Do you want to do a good literature review? Here’s how.
You have been given the task of doing a literature review. It could be for an assignment, a paper you are writing, for a research proposal or for submitting your original article to a journal to get it published.
This is a daunting task to say the least. How will you find the most recent studies done? How can you find all the studies done about the most specific topic ever? Has someone already written an article on this topic? Well, here’s how you do it.
There are steps we usually follow to do a review of literature. First, we have a topic of research. This topic has two or more important keywords in it. For e.g. In the topic “association between e-cigarettes and smoking cessation” the key words are “e-cigarettes” and “smoking cessation” . (I did a systematic review for this topic, thus using this example). Pick two or more important words in your topic. We start with:
Using Google has advantages and disadvantages. If you are allowed to use Grey Literature, then Google is a good option. You can get government reports, news articles, videos, images etc from Google. Just type in one key word at a time/ combination of words and look at the results.
However, what you really want are the scholarly articles about your topic. For this, use:
2. Google Scholar:
This is more specific that using Google. It will give you links to scholarly articles that have been published. So, go ahead and type in your keyword. Remember to type one key word at a time and see the results. Then, type in two or more key words in combination.
You can use different versions of the same key word or use shortcuts like * . For e.g. e-cigarette* will give you results where the key word is e-cigarette and e-cigarettes. If you use smok* you will get results with the key words smoke, smokes, smoking, smoker, smokers, etc. This makes a search more comprehensive and you will not miss out on articles that have key words which are similar but grammatically different.
Once you have typed in your key word, look at the right hand side of the title of the article. There will be a link to get the full article in pdf/ html format. Click on that link to get the full article.
There are other shortcuts that can be used while searching as well. e.g. using AND to combine two key words will give you articles that have both the key words, using OR to combine two key words will give you articles with either key word in it etc. This link will give you other such shortcuts.
Always try using different versions of the same word. For e.g. Some articles might not use the words “smoking cessation”, they may use “quit smoking”. Also, some articles might not use “e-cigarettes”, they may use “vaping”. Make a short list of all the possible words that articles use to describe your area of interest. Go strategically through your list, using every word or combination of words. For e.g. combine vap* with smoking cessation, combine e-cigarette* with quit* smoking etc. This will give you the best results for a comprehensive literature review.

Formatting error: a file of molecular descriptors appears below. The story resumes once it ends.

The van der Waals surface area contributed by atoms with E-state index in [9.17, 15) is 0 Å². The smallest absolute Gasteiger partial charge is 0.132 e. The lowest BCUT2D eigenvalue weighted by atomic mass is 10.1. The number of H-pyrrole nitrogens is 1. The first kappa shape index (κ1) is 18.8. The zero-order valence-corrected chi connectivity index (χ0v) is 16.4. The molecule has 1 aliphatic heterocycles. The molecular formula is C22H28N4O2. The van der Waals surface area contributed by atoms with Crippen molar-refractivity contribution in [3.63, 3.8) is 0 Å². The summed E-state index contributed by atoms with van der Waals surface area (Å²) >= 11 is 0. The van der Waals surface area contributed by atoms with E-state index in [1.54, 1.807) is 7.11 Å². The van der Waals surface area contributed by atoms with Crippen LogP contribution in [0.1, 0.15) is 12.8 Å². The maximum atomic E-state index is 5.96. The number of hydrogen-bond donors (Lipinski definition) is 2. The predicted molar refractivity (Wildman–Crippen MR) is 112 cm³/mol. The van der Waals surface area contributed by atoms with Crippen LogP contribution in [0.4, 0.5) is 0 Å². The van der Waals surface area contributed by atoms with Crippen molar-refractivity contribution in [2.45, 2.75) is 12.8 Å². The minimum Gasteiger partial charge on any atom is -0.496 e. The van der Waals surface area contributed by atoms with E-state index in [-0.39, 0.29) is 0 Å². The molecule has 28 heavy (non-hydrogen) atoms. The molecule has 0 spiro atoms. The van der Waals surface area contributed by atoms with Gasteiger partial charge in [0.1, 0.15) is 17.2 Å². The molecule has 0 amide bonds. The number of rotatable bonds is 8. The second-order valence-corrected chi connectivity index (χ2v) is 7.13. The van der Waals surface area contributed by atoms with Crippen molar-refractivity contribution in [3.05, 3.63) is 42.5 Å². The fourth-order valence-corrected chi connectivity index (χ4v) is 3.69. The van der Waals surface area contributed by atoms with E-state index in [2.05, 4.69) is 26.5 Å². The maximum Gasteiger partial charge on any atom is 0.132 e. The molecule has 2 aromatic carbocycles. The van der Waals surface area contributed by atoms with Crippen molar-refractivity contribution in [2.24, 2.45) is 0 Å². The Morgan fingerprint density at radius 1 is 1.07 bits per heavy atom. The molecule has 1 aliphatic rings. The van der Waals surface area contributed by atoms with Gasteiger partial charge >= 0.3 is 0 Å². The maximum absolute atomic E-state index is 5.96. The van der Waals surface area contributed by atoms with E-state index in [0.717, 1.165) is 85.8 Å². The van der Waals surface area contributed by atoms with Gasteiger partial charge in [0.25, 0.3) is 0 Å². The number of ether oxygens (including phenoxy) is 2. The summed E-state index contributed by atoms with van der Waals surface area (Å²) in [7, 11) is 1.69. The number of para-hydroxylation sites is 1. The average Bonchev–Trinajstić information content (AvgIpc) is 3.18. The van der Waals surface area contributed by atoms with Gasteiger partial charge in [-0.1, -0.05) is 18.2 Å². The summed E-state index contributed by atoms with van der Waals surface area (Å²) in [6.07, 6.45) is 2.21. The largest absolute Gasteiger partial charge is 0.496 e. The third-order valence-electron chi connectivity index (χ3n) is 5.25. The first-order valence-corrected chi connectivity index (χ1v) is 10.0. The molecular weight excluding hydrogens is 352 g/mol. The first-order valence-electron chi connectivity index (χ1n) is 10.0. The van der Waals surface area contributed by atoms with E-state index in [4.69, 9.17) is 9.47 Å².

The issue with using Google Scholar is that it does not include all scholarly articles. Also, not all articles will be available in full text. Thus, the next step is to search more databases. Lets start with a database that is easily accessible to everyone:
In PubMed, there is a search bar that you can use to type in your key word.
You will find a number of articles related to your key word. You can narrow down to your specific area of interest with the help of Filter and Sort.
If your review needs only Randomized Control Trials then use Filter, if your topic is very specific, then Sort by using Title or Author.
Your can also use options given by PubMed like Related searches on the right hand side, Text availability on the left hand side.
Just like in Google Scholar, there are shortcuts in PubMed to combine two key words or search for a phrase. You can find these shortcuts here.
The issue with searching only one database is that, there are articles which are present in one database and not in others. So, if we search only PubMed, we might miss an article present in PsycINFO. This missing article might turn out to be a very important article for your review. For a comprehensive review, search at least two or more databases.
The other databases available are:
- Web of Science
- BIOSIS etc.
Access to these databases and full articles might vary depending on your university’s access. If you don’t have access, try not to pay for articles but email the corresponding author. He/ she might send you the full article.
The rules are mostly the same for these databases. Have a few key words, with their different versions. Search these key words one by one and in combination, try selecting only Title for search, use AND / OR / other shortcuts to get specific articles. A good literature review includes the most recent studies, which you will get in different databases.
You can use Snowball technique as well. In this technique, you get a full article about your topic of interest, go through the references in that article and search for articles given there. It is a very effective method to find related articles quickly. Similarly, you can use systematic reviews and meta-analysis articles to look for previous research done about your selected topic.
A literature review will help you learn what research has been done already, what questions are still unanswered, what limitations of previous research have to be overcome etc. Use the above information for a comprehensive literature review and write an excellent paper. All the best.
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